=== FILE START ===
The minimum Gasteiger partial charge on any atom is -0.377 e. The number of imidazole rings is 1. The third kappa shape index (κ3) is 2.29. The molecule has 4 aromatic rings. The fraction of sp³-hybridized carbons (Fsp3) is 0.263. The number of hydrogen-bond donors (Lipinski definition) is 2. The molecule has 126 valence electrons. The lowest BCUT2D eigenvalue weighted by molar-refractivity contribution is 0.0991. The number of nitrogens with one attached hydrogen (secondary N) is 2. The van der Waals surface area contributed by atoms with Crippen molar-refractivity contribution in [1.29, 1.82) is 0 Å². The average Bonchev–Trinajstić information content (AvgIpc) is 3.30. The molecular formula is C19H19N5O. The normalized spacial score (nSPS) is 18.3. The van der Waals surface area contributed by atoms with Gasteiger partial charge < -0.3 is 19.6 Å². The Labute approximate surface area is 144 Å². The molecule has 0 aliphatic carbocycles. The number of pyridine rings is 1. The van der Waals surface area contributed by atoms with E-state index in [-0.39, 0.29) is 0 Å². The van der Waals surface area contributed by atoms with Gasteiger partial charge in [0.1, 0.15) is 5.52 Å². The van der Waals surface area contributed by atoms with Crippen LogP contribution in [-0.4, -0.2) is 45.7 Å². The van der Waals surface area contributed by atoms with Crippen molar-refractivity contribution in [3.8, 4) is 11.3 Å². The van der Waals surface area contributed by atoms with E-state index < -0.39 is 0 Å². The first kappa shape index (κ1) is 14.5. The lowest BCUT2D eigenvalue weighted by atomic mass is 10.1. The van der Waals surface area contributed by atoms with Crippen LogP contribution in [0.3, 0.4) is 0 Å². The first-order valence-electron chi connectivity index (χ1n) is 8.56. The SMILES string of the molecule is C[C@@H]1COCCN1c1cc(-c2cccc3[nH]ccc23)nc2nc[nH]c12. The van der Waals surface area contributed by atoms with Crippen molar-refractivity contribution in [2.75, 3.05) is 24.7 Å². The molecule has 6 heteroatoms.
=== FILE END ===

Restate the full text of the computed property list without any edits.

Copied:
The minimum Gasteiger partial charge on any atom is -0.377 e. The number of imidazole rings is 1. The third kappa shape index (κ3) is 2.29. The molecule has 4 aromatic rings. The fraction of sp³-hybridized carbons (Fsp3) is 0.263. The number of hydrogen-bond donors (Lipinski definition) is 2. The molecule has 126 valence electrons. The lowest BCUT2D eigenvalue weighted by molar-refractivity contribution is 0.0991. The number of nitrogens with one attached hydrogen (secondary N) is 2. The van der Waals surface area contributed by atoms with Crippen molar-refractivity contribution in [1.29, 1.82) is 0 Å². The average Bonchev–Trinajstić information content (AvgIpc) is 3.30. The molecular formula is C19H19N5O. The normalized spacial score (nSPS) is 18.3. The van der Waals surface area contributed by atoms with Gasteiger partial charge < -0.3 is 19.6 Å². The Labute approximate surface area is 144 Å². The molecule has 0 aliphatic carbocycles. The number of pyridine rings is 1. The van der Waals surface area contributed by atoms with E-state index in [-0.39, 0.29) is 0 Å². The van der Waals surface area contributed by atoms with Gasteiger partial charge in [0.1, 0.15) is 5.52 Å². The van der Waals surface area contributed by atoms with Crippen LogP contribution in [-0.4, -0.2) is 45.7 Å². The van der Waals surface area contributed by atoms with Crippen molar-refractivity contribution in [3.8, 4) is 11.3 Å². The van der Waals surface area contributed by atoms with E-state index < -0.39 is 0 Å². The first kappa shape index (κ1) is 14.5. The lowest BCUT2D eigenvalue weighted by atomic mass is 10.1. The van der Waals surface area contributed by atoms with Crippen LogP contribution in [0.3, 0.4) is 0 Å². The first-order valence-electron chi connectivity index (χ1n) is 8.56. The SMILES string of the molecule is C[C@@H]1COCCN1c1cc(-c2cccc3[nH]ccc23)nc2nc[nH]c12. The van der Waals surface area contributed by atoms with Crippen molar-refractivity contribution in [2.75, 3.05) is 24.7 Å². The molecule has 6 heteroatoms.